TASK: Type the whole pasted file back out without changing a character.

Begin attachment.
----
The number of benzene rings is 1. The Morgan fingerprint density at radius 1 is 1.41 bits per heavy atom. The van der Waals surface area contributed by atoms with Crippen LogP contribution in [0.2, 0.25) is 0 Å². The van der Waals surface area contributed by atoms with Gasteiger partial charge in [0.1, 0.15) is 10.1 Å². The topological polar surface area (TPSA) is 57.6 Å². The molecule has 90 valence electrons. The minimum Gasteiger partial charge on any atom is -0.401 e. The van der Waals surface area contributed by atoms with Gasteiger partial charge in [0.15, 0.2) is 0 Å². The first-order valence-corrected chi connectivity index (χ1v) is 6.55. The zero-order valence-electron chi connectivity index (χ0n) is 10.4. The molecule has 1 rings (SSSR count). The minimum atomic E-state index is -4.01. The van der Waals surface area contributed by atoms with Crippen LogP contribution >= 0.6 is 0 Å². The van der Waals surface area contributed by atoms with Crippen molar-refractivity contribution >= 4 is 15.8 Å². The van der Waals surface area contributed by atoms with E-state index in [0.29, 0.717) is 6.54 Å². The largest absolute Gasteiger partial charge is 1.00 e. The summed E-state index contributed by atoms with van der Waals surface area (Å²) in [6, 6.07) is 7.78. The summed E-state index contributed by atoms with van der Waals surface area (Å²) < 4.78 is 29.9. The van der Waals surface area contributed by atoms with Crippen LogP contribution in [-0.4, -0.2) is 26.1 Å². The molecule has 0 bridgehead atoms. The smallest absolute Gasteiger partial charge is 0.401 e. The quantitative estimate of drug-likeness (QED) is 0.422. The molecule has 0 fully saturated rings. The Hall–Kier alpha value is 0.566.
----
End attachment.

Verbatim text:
The number of benzene rings is 1. The Morgan fingerprint density at radius 1 is 1.41 bits per heavy atom. The van der Waals surface area contributed by atoms with Crippen LogP contribution in [0.2, 0.25) is 0 Å². The van der Waals surface area contributed by atoms with Gasteiger partial charge in [0.1, 0.15) is 10.1 Å². The topological polar surface area (TPSA) is 57.6 Å². The molecule has 90 valence electrons. The minimum Gasteiger partial charge on any atom is -0.401 e. The van der Waals surface area contributed by atoms with Gasteiger partial charge in [0.15, 0.2) is 0 Å². The first-order valence-corrected chi connectivity index (χ1v) is 6.55. The zero-order valence-electron chi connectivity index (χ0n) is 10.4. The molecule has 1 rings (SSSR count). The minimum atomic E-state index is -4.01. The van der Waals surface area contributed by atoms with Crippen LogP contribution >= 0.6 is 0 Å². The van der Waals surface area contributed by atoms with Crippen molar-refractivity contribution >= 4 is 15.8 Å². The van der Waals surface area contributed by atoms with E-state index in [0.29, 0.717) is 6.54 Å². The largest absolute Gasteiger partial charge is 1.00 e. The summed E-state index contributed by atoms with van der Waals surface area (Å²) in [6, 6.07) is 7.78. The summed E-state index contributed by atoms with van der Waals surface area (Å²) < 4.78 is 29.9. The van der Waals surface area contributed by atoms with Crippen LogP contribution in [-0.4, -0.2) is 26.1 Å². The molecule has 0 bridgehead atoms. The smallest absolute Gasteiger partial charge is 0.401 e. The quantitative estimate of drug-likeness (QED) is 0.422. The molecule has 0 fully saturated rings. The Hall–Kier alpha value is 0.566.